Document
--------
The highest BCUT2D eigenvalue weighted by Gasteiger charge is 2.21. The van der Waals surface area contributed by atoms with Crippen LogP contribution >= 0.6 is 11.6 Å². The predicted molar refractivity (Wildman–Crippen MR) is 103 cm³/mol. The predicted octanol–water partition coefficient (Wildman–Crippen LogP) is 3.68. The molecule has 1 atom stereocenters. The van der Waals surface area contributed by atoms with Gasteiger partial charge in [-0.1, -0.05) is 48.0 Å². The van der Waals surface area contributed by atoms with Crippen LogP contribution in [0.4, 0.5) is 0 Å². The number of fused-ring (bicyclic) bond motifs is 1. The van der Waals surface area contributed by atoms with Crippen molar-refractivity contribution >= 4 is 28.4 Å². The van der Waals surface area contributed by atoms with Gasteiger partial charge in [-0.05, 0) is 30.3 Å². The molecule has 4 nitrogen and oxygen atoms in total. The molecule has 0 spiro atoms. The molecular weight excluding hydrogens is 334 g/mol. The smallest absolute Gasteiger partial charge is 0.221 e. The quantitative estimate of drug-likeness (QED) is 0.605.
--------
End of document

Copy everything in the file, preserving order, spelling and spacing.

The highest BCUT2D eigenvalue weighted by Gasteiger charge is 2.21. The van der Waals surface area contributed by atoms with Crippen LogP contribution >= 0.6 is 11.6 Å². The predicted molar refractivity (Wildman–Crippen MR) is 103 cm³/mol. The predicted octanol–water partition coefficient (Wildman–Crippen LogP) is 3.68. The molecule has 1 atom stereocenters. The van der Waals surface area contributed by atoms with Gasteiger partial charge in [-0.1, -0.05) is 48.0 Å². The van der Waals surface area contributed by atoms with Crippen LogP contribution in [0.4, 0.5) is 0 Å². The number of fused-ring (bicyclic) bond motifs is 1. The van der Waals surface area contributed by atoms with Crippen molar-refractivity contribution >= 4 is 28.4 Å². The van der Waals surface area contributed by atoms with Gasteiger partial charge in [-0.05, 0) is 30.3 Å². The molecule has 4 nitrogen and oxygen atoms in total. The molecule has 0 spiro atoms. The molecular weight excluding hydrogens is 334 g/mol. The smallest absolute Gasteiger partial charge is 0.221 e. The quantitative estimate of drug-likeness (QED) is 0.605.